As you can see, the *Maximal drawdown* is $1800, and it carries more weight than the percentage number beside it. The percentage number of 9.7% is the high to low equity drawdown, which is interesting, but to further handicap the system, you should imagine that the system started at the beginning of the drawdown and suffered $1800, which would make the percentage drawdown 18%. The other number to look at is the *Maximum consecutive losses (losses in money), *which is 12 (totaling $676) — and this gives us the size of a losing streak. Obviously, because the maximal drawdown of $1800 is much larger than the $676 losing streak, there must have been a few back to back losing streaks to get the maximal drawdown figure. Because the maximal drawdown of $1800 (18%) is the larger number, it becomes the baseline for the worst case scenario.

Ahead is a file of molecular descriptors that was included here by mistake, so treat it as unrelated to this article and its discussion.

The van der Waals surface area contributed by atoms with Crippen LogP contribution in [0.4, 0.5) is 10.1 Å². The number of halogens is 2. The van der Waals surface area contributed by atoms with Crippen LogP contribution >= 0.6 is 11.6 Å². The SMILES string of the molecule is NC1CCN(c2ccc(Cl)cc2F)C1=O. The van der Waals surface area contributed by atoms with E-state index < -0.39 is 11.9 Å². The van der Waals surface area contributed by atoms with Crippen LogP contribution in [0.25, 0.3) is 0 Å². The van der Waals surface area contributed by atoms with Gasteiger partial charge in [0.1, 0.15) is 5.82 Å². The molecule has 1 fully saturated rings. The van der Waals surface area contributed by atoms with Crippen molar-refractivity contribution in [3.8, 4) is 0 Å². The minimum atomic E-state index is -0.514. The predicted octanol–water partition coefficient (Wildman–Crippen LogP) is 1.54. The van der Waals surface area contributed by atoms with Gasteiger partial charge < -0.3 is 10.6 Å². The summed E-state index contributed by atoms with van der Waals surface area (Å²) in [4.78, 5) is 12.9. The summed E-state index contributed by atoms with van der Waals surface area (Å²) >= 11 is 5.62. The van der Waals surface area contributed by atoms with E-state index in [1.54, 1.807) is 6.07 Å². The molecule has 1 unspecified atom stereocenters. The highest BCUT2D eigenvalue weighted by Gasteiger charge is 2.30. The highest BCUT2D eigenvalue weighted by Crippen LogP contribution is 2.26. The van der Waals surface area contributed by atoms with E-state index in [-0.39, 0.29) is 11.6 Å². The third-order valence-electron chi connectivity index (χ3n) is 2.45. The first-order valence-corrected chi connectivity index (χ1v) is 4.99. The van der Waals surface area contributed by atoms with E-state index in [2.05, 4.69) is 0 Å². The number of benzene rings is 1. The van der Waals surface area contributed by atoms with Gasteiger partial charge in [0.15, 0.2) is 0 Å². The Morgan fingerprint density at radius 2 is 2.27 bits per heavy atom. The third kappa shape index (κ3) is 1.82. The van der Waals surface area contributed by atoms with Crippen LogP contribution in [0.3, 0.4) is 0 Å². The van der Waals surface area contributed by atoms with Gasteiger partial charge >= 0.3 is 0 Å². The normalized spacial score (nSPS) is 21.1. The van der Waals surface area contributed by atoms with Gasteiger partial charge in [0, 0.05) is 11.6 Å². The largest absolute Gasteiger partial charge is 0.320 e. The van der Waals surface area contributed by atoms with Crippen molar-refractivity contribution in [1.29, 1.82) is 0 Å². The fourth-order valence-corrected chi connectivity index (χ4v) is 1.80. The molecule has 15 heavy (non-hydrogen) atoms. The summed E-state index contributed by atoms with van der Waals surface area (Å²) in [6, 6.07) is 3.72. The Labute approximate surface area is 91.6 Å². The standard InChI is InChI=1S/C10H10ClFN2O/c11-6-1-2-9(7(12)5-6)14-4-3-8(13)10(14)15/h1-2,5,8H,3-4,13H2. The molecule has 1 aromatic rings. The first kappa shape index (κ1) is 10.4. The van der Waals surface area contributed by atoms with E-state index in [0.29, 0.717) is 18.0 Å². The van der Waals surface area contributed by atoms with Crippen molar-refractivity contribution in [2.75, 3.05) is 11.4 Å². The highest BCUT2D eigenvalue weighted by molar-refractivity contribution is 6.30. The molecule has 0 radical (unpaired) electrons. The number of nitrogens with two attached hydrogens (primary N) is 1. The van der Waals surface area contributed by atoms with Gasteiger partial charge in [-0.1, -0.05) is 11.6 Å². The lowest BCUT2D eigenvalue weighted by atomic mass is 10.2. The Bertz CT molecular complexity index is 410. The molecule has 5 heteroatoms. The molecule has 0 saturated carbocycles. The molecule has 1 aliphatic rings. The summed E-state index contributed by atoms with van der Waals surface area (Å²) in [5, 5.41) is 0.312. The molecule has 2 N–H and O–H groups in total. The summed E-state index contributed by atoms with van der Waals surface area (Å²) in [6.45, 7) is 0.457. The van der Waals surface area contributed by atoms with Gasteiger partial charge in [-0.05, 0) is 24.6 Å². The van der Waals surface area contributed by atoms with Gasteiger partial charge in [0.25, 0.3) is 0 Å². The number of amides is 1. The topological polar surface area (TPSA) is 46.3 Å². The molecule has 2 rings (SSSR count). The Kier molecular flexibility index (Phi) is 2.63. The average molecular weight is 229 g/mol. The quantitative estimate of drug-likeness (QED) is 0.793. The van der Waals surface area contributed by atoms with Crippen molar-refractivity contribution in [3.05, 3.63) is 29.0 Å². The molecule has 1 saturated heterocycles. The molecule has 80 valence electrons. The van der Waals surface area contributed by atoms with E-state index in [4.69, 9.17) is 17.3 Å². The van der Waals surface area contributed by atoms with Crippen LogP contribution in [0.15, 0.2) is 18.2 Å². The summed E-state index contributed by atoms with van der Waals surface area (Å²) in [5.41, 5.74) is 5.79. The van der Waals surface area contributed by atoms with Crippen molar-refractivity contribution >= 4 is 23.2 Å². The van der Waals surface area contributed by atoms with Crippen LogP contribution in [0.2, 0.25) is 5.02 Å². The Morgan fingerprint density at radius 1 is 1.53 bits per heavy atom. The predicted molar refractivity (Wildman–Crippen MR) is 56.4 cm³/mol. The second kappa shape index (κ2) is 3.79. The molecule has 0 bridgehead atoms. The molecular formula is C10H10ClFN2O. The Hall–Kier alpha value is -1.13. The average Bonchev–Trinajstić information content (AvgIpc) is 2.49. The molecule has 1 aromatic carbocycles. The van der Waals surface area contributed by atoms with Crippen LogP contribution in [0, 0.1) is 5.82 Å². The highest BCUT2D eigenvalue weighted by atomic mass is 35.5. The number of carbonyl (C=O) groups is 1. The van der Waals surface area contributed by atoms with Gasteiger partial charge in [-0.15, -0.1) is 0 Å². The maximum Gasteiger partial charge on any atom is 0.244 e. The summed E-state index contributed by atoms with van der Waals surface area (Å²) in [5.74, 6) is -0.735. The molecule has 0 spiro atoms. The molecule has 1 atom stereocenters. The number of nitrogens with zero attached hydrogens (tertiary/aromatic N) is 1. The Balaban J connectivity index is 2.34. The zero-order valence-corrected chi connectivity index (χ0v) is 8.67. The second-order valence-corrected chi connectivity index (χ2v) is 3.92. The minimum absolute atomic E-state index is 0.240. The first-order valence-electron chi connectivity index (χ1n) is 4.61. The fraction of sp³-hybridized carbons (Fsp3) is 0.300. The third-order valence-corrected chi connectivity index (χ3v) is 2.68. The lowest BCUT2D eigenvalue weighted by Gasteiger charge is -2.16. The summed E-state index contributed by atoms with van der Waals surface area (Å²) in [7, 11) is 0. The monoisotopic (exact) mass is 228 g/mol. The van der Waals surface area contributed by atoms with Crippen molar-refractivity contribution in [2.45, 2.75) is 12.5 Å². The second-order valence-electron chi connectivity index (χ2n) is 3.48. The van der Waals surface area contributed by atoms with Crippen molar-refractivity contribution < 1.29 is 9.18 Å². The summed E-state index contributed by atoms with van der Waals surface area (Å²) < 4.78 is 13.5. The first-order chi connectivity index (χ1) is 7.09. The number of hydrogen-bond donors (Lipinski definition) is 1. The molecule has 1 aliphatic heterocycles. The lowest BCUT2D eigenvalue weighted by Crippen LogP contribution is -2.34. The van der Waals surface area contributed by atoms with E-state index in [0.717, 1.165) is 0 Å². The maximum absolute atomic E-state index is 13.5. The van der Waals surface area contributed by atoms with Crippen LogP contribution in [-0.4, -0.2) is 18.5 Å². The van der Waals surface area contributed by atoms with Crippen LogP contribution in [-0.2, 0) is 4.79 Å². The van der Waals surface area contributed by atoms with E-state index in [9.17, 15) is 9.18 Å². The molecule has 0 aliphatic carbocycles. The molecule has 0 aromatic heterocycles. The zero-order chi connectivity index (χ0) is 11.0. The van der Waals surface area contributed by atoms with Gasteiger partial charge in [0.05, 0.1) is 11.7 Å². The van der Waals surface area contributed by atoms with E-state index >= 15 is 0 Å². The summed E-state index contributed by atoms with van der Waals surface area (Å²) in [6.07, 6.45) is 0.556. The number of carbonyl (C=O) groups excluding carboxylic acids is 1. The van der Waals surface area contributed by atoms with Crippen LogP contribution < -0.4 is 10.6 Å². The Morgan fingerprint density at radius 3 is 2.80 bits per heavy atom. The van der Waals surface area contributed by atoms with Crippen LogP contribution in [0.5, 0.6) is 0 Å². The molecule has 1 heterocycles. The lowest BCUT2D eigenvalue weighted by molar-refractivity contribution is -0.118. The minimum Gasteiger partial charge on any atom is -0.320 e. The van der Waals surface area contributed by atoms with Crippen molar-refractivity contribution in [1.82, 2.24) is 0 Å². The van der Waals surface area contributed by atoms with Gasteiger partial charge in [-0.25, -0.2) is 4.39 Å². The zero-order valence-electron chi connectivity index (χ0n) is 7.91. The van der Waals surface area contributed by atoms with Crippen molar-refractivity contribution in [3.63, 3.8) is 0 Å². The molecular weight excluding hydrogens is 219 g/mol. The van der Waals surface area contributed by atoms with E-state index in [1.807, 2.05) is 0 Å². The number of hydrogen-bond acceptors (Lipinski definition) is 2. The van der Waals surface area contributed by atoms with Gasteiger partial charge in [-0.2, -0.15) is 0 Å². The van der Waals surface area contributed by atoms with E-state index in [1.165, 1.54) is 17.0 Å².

An alternative method to calculate the potential max consecutive losing trades (and maxmimal drawdown) is to look at *Loss trades (percentage of total)* to calculate the probabilities of consecutive losing streaks. For instance, if we take the performance of our 10-70 SMACross (Method2) on 0.1 lots, we have 70% losing trades. In two trades, there is a 0.70 * 0.70 = 0.49 or 49% chance of two losses and a 0.30 * 0.30 = 0.09 or 9% of two gains, while the rest is 100 – (49 +9) = 42% change of 1 gain and 1 loss. This is important because it shows how easy it is to have 2 consecutive losses while it is unlikely (but still possible) to have 2 consecutive gains. In order for a possibility to be significant it has to have at least a 5% chance of happening. If you multiple 0.7 by 0.7 seven times, it gives us 0.57 or a 5.7% chance of happening, meaning it is realistic to expect 7 consecutive losses. To further handicap our system, we have to imagine double that, or 14 consecutive losses, in a real trading scenario. Interestingly enough, this is close to the 12 consecutive losses we experienced in the 10 year backtest, which means we are on the right track in our calculations.